My question is, when there are multiple bootloaders (.efi) reside in ESP, are they identical? since they are all grub2. Can all of them discover all the kernel in the system?
If there are multiple UEFI Linux installations on a disk, they normally use the same EFI System Partition (ESP), but their respective EFI executables live in different subdirectories of the ESP, of the form
EFI/bootloader-id. The EFI executables have the same name; for 64 bit installations it is
grubx64.efi. So the EFI variables would be located at
These executables are installed by
grub-install running on their respective systems, though you might have to point
grub-install to that partition using
--efi-directory. And you may also have to choose the
--bootloader-id. Different Linux distributions have different defaults for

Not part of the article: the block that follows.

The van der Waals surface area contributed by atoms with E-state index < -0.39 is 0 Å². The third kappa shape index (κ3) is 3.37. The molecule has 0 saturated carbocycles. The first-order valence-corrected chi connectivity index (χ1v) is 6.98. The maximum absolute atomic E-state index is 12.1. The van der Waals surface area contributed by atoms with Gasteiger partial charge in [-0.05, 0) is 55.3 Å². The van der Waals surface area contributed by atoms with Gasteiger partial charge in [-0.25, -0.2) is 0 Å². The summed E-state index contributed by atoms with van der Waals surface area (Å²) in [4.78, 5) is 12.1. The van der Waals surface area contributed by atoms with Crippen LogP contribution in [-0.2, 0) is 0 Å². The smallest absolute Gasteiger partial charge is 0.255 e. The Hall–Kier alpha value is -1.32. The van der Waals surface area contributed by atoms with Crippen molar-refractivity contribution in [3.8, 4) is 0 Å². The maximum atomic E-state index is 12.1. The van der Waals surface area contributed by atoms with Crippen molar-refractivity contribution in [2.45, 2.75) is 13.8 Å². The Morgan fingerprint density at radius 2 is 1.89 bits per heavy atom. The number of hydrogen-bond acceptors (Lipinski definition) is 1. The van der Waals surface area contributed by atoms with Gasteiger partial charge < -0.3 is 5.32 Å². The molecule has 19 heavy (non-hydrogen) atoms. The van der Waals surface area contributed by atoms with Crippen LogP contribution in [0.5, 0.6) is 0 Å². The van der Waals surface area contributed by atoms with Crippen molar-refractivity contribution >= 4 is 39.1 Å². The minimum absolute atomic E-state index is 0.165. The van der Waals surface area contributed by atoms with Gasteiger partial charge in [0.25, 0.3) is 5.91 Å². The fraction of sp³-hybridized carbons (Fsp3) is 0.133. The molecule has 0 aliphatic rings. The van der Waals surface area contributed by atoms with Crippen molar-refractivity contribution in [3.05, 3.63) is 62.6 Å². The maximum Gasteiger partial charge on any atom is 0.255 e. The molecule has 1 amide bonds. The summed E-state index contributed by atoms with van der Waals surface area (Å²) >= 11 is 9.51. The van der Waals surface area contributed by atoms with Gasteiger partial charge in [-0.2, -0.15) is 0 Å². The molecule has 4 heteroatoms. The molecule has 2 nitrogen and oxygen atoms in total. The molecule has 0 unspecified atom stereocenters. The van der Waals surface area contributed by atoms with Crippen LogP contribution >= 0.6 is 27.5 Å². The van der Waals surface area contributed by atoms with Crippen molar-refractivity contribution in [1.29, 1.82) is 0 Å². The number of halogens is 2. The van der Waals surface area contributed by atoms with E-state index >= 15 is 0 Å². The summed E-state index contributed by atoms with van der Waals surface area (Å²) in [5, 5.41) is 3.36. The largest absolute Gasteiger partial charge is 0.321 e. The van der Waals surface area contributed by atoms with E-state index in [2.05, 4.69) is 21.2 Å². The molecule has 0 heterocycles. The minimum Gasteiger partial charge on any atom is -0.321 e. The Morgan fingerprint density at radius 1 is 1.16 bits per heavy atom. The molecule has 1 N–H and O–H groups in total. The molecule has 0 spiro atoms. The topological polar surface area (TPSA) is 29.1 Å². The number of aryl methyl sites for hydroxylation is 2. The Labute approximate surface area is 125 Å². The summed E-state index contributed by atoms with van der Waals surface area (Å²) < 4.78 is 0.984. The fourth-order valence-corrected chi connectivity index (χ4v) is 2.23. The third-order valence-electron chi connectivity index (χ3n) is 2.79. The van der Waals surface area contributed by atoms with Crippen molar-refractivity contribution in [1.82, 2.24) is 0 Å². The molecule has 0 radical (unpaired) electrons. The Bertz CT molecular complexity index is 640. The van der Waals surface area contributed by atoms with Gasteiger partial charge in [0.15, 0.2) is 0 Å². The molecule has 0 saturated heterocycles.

bootloader-id. For example, Debian defaults to
debian. For more information about
grub-install options, see
grub-install hard-wires the name of the boot/root devices into those executables using UUIDs.
These EFI executables are executed by the EFI firmware on the motherboard. Since the EFI executable knows the boot/root devices for its Linux installation, and since, by definition,
grub.cfg has a fixed location relative to the boot/root devices, the EFI executable can execute the
/boot/grub/grub.cfg corresponding to that installation. And
grub.cfg of course has all the information needed to do a boot, including the names of the kernels installed on the system.
The Arch Wiki GRUB page has good coverage of these matters.
See also the Debian Wiki UEFI page.